(Image courtesy of Reuters.)
I was all set to write a wonderful piece on the deeper meaning inherent in the character of Batman. Then the horror of Aurora happened and, as if a scene from the film jumped off the screen, a memory of carnage now forever mars the movie, “The Dark Knight Rises.”
With twisted irony, the sick mind of the alleged gunman, James Holmes, chose to carry out his evil act, while fictitiously, one of the greatest super heroes ever created was trying to rescue Gotham City from another psychotic villain—Bane.
Batman, unlike so many other super heroes, was one of the purest, as he has no actual super powers aside from a dedication to fighting evil. But perhaps in this period of mourning and reflection, it is worth noting the nature of his strength and fortitude. Perhaps the essence of Batman is precisely what we need.
Indeed in “Wisdom from the Batcave”, author and rabbi, Cary Friedman points out how “Comic book stories can play an important role in the process of moral education.”
It was after all, at the same time that Batman was being drawn in his creators’ minds, Jews were being murdered on the streets of Europe.
Originally debuting in May of1939, Jews led by Bob Kane (born Robert Kahn) and Bill Finger and soon joined up by Jerry Robinson (born Sherrill David Robinson) created a character orphaned by violence. By November of that same year, readers learned the motivation and inspiration of why and how Bruce Wayne felt compelled to don his alternate identity of the “caped crusader.” His parents, murdered before his eyes by a petty thief trying to steal his mother’s necklace, made him vow to avenge their death. It’s no coincidence that at the time on the global stage, children Bruce’s age had to witness their own parents killed in front of them.
Bruce Wayne was now filled with a void in his life and a sense of loss and rage. According to Friedman, his parents’ murder is what defines him.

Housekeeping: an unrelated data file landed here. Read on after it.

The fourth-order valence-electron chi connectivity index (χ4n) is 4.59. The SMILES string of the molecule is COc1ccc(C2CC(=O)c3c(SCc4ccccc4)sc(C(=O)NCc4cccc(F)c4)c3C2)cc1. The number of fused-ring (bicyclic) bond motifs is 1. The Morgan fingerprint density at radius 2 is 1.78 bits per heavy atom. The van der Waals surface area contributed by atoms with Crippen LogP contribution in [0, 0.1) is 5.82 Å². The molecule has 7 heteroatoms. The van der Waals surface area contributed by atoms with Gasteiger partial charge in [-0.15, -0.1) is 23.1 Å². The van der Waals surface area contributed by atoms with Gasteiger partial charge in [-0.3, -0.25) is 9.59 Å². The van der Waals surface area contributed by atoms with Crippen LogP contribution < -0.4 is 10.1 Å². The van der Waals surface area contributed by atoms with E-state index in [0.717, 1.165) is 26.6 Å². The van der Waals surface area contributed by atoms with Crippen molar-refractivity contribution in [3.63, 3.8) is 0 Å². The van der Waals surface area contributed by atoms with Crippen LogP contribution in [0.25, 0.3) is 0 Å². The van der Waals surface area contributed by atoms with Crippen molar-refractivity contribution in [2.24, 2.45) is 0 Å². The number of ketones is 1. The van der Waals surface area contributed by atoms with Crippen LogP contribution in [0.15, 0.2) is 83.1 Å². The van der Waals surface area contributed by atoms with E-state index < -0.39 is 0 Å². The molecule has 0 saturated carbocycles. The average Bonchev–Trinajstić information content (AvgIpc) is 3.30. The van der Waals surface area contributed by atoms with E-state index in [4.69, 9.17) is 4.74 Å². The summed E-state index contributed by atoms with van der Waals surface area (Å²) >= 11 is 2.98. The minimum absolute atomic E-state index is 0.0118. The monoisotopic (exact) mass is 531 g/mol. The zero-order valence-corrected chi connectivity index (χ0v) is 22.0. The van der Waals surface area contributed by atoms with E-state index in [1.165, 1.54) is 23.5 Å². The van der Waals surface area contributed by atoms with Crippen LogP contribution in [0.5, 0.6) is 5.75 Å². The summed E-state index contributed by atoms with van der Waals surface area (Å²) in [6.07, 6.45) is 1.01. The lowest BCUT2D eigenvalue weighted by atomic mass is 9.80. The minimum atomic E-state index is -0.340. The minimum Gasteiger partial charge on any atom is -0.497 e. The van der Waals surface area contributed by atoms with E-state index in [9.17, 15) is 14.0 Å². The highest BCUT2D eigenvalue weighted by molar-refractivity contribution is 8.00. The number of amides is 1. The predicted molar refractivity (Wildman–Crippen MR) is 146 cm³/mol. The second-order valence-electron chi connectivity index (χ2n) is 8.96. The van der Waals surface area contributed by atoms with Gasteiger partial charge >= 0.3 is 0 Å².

Yet here and now, observing reality reflect art with the horror of the Aurora killings, and the family members sharing their grief and pain with us, Batman is again a metaphor and a powerful symbol due to this twisting of fact and fiction.
Between the sick mind of the murderer, Bane on one screen and the alleged killer, James Holmes rarely off the news on another there’s a frighteningly thin, tender line that is hard to ignore and avoid.
Grounding this horror show in reality, we watch and witness multiple families affected by Holmes’ actions.
This gossamer connection between storylines, like the delicate celluloid movies were once carried on, contain correlations that bind them.
Just as the victims wish they could rewind the actual nightmarish events, in “Perchance to Dream,” an episode of Batman: The animated series, the Mad Hatter captures Batman and places him in an imaginary dreamworld. What does he dream about? Nothing more than to be with his family.
In another story, in 1994 the DC comics universe experienced the “zero-hour” phenomenon which caused a series of time anomolies. Briefly and in that world, Martha and Thomas Wayne (Bruce’s parents) were alive and Bruce overcoming every obstacle in his way, in order to see them, rushes back to them. In another classic Detective Comics #500, the Phantom Stranger offers Batman a chance to travel to another, alternate reality to actually prevent the murder of his parents.
In each of these examples, the metaphysics of time travel and an imaginary world overcome the heavy burden that lingers in the heart of Batman.
The depths to which that pain is apparent is evident in “The Dark Knight Rises” as Director Christopher Nolan digs deep into the despair that haunts the soul of Batman. Moreover, he broadens it and extends it, by making it manifest across all of Gotham City. As one reviewer wrote, “The epic-length movie (two hours and 45 minutes) contains a long and surprisingly grim stretch in which Gotham is overrun by anarchy and civilization breaks down. The film plunges into the abyss instead of just peering into it…”
Nolan even remarks about this plummet, “We’re testing the characters in this movie, and we’re also testing the audience’s relationship to them. You want to mine the depths of despair and push the story to an extreme place, so the heroic figure of Batman is needed more than he has ever been needed. His symbol achieves an even greater stature.”
To be sure, now and forever, this film will be associated, not only with the dystopian storyline on the screen, but will be perceived through a hall of glass mirrors on every screen where news and entertainment are conjoined and spliced together. But it’s behind the cool masked veneer of media, deeper in the storyline, where an inspired character based on integrity, fortitude and moral principles exists.
Anne Hornaday, film critic for The Washington Post writing about the tragedy soon after remarked, “the act of watching a movie is one of voluntary surrender, of letting go of our daily psychological defenses and allowing our imaginations to be colonized by the enveloping sounds and images on the screen.”
In a very real sense, just as a virus needs part of itself to create the antibody, the essence of who Batman is, can help provide solace and a direction out of the darkness that shrouds this all too human, all too real phenomenon.